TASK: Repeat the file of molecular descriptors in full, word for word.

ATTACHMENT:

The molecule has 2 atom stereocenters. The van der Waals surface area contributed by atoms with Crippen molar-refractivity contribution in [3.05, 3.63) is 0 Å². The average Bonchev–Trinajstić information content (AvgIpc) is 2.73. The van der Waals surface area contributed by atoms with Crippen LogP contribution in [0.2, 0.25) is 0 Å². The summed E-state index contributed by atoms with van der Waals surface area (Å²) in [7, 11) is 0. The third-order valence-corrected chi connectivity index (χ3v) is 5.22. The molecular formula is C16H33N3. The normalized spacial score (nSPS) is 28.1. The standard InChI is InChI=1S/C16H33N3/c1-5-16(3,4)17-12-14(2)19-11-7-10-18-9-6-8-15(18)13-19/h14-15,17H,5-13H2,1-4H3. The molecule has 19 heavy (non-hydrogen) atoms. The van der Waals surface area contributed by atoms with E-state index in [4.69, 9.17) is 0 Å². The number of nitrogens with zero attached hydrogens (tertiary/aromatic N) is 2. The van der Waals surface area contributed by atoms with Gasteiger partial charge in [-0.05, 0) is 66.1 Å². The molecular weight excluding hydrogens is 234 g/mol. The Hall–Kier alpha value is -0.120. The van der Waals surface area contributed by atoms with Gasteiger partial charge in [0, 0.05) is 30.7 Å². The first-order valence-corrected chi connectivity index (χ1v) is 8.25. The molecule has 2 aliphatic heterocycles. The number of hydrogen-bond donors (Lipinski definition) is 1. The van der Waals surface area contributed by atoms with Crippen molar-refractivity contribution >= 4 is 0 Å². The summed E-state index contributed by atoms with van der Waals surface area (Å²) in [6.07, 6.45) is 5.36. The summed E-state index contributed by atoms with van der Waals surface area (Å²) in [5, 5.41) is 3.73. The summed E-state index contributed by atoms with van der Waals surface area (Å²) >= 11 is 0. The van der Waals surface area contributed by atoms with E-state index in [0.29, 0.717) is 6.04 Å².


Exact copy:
The molecule has 2 atom stereocenters. The van der Waals surface area contributed by atoms with Crippen molar-refractivity contribution in [3.05, 3.63) is 0 Å². The average Bonchev–Trinajstić information content (AvgIpc) is 2.73. The van der Waals surface area contributed by atoms with Crippen LogP contribution in [0.2, 0.25) is 0 Å². The summed E-state index contributed by atoms with van der Waals surface area (Å²) in [7, 11) is 0. The third-order valence-corrected chi connectivity index (χ3v) is 5.22. The molecular formula is C16H33N3. The normalized spacial score (nSPS) is 28.1. The standard InChI is InChI=1S/C16H33N3/c1-5-16(3,4)17-12-14(2)19-11-7-10-18-9-6-8-15(18)13-19/h14-15,17H,5-13H2,1-4H3. The molecule has 19 heavy (non-hydrogen) atoms. The van der Waals surface area contributed by atoms with E-state index in [4.69, 9.17) is 0 Å². The number of nitrogens with zero attached hydrogens (tertiary/aromatic N) is 2. The van der Waals surface area contributed by atoms with Gasteiger partial charge in [-0.05, 0) is 66.1 Å². The molecular weight excluding hydrogens is 234 g/mol. The Hall–Kier alpha value is -0.120. The van der Waals surface area contributed by atoms with Gasteiger partial charge in [0, 0.05) is 30.7 Å². The first-order valence-corrected chi connectivity index (χ1v) is 8.25. The molecule has 2 aliphatic heterocycles. The number of hydrogen-bond donors (Lipinski definition) is 1. The van der Waals surface area contributed by atoms with Crippen molar-refractivity contribution >= 4 is 0 Å². The summed E-state index contributed by atoms with van der Waals surface area (Å²) in [6.07, 6.45) is 5.36. The summed E-state index contributed by atoms with van der Waals surface area (Å²) in [5, 5.41) is 3.73. The summed E-state index contributed by atoms with van der Waals surface area (Å²) >= 11 is 0. The van der Waals surface area contributed by atoms with E-state index in [0.29, 0.717) is 6.04 Å².